VG Siddhartha – The poster-boy of Entrepreneurship
Entrepreneurs are harbingers of hope. Enterprises survive because of someone’s belief in a forward-traded future. Today, at a time when entrepreneurship is celebrated, and entrepreneurs have become demi-gods, it is perhaps easy to understand and appreciate the spirit of adventure that resides in the heart of an entrepreneur.
Spare a thought then for the man who could have stayed back but decided to go. Who could have stopped at one venture but kept going! Who could have said enough, but decided to push the limits! Is he the original entrepreneur who broke all rules, even before the word entrepreneurship was popular in India? Did his own entrepreneurial zeal, get the better of him?
Cafe Coffee Day Founder VG Siddhartha
The first time I heard of VG Siddhartha was when he was running Sivan Securities. A friend had recounted the tale of his neighbour who had invested in Infosys shares, through Sivan Securities. In his words, “Now, my neighbour doesn’t need to work all his life, because he invested a couple of months’ earnings into Infosys shares”. Since these shares were bought at the behest of Siddhartha’s venture, there was indirect gratitude expressed to him, for convincing his clients to buy them.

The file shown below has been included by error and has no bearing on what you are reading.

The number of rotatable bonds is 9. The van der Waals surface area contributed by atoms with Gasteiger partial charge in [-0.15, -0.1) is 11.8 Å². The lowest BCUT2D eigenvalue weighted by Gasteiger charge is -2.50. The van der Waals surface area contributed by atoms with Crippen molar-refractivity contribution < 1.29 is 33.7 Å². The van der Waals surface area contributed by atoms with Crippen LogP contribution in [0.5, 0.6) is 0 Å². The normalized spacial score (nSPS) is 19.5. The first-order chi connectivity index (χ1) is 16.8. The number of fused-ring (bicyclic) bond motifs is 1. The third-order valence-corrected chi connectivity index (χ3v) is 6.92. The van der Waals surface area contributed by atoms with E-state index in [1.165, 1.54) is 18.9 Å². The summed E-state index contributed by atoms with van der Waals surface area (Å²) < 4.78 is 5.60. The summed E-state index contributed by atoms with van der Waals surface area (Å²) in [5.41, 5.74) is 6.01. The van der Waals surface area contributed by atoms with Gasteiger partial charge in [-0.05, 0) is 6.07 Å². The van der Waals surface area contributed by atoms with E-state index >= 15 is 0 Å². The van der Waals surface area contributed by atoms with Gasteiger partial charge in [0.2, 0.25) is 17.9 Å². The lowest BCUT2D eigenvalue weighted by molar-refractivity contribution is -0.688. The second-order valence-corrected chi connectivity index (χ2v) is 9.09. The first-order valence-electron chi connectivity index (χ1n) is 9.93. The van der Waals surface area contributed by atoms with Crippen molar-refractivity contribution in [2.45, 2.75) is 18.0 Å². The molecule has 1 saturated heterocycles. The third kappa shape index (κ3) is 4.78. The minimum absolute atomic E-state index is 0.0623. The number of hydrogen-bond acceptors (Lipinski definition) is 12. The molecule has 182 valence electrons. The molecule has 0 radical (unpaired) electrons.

While such neighbours who have benefitted from investing in the stock market might be a minority, when you consider a large base of investors who flocked to the markets chasing the golden pot at the end of the rainbow, what I was alluding to, was the first instance of Siddhartha giving hope to those who embodied a spirit of adventure.
As the retail market for personal finance expanded, Siddhartha moved from stocks to advisory, and renamed Sivan as Way2Wealth to give it form, shape and luxe! The same thing that he was doing for coffee – an offshoot of his family-business in plantation and bean trading – in parallel. The stimulating bean that woke-up millions around the world, had lost sheen in its own backyard. Whilst people sipped their cups with joy, it wasn’t quite the same for the planters who rued the inconsistent rates they got for their crops, year-on-year, and the uncertain future they faced.